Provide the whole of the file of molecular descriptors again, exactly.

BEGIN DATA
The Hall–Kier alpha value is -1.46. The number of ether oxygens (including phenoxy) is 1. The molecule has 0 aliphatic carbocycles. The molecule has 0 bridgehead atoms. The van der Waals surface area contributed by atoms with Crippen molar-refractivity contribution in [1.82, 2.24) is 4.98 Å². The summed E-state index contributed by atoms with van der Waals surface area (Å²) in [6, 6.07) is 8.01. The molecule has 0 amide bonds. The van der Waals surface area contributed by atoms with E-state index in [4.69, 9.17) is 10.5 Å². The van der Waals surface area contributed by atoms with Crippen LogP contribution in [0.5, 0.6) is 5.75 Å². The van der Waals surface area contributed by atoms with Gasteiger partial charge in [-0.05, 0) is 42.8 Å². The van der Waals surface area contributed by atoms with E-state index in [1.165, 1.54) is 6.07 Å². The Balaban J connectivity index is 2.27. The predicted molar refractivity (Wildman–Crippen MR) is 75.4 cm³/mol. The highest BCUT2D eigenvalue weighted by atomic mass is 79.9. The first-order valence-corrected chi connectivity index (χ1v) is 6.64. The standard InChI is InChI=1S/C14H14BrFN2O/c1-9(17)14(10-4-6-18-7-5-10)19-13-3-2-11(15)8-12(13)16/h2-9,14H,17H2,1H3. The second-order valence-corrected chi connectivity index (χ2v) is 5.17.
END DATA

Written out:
The Hall–Kier alpha value is -1.46. The number of ether oxygens (including phenoxy) is 1. The molecule has 0 aliphatic carbocycles. The molecule has 0 bridgehead atoms. The van der Waals surface area contributed by atoms with Crippen molar-refractivity contribution in [1.82, 2.24) is 4.98 Å². The summed E-state index contributed by atoms with van der Waals surface area (Å²) in [6, 6.07) is 8.01. The molecule has 0 amide bonds. The van der Waals surface area contributed by atoms with E-state index in [4.69, 9.17) is 10.5 Å². The van der Waals surface area contributed by atoms with Crippen LogP contribution in [0.5, 0.6) is 5.75 Å². The van der Waals surface area contributed by atoms with Gasteiger partial charge in [-0.05, 0) is 42.8 Å². The van der Waals surface area contributed by atoms with E-state index in [1.165, 1.54) is 6.07 Å². The Balaban J connectivity index is 2.27. The predicted molar refractivity (Wildman–Crippen MR) is 75.4 cm³/mol. The highest BCUT2D eigenvalue weighted by atomic mass is 79.9. The first-order valence-corrected chi connectivity index (χ1v) is 6.64. The standard InChI is InChI=1S/C14H14BrFN2O/c1-9(17)14(10-4-6-18-7-5-10)19-13-3-2-11(15)8-12(13)16/h2-9,14H,17H2,1H3. The second-order valence-corrected chi connectivity index (χ2v) is 5.17.